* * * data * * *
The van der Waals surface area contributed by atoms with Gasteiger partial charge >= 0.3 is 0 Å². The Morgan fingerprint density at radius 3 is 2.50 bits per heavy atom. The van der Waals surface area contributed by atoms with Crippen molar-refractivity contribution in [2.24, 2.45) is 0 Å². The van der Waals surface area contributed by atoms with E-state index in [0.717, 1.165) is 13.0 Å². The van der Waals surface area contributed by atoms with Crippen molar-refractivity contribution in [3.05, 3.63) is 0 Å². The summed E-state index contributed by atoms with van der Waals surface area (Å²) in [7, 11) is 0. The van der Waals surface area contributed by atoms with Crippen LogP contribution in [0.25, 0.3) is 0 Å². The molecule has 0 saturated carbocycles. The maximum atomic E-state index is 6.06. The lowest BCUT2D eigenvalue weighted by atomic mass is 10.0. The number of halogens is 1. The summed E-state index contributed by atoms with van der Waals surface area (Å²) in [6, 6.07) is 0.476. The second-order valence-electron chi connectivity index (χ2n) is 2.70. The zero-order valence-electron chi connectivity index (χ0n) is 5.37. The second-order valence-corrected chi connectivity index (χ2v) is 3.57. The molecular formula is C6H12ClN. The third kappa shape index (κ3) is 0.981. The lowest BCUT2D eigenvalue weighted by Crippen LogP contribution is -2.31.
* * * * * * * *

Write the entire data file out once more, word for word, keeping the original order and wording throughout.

The van der Waals surface area contributed by atoms with Gasteiger partial charge >= 0.3 is 0 Å². The Morgan fingerprint density at radius 3 is 2.50 bits per heavy atom. The van der Waals surface area contributed by atoms with Crippen molar-refractivity contribution in [2.24, 2.45) is 0 Å². The van der Waals surface area contributed by atoms with E-state index in [0.717, 1.165) is 13.0 Å². The van der Waals surface area contributed by atoms with Crippen molar-refractivity contribution in [3.05, 3.63) is 0 Å². The summed E-state index contributed by atoms with van der Waals surface area (Å²) in [7, 11) is 0. The van der Waals surface area contributed by atoms with Crippen LogP contribution in [0.25, 0.3) is 0 Å². The molecule has 0 saturated carbocycles. The maximum atomic E-state index is 6.06. The lowest BCUT2D eigenvalue weighted by atomic mass is 10.0. The number of halogens is 1. The summed E-state index contributed by atoms with van der Waals surface area (Å²) in [6, 6.07) is 0.476. The second-order valence-electron chi connectivity index (χ2n) is 2.70. The zero-order valence-electron chi connectivity index (χ0n) is 5.37. The second-order valence-corrected chi connectivity index (χ2v) is 3.57. The molecular formula is C6H12ClN. The third kappa shape index (κ3) is 0.981. The lowest BCUT2D eigenvalue weighted by Crippen LogP contribution is -2.31.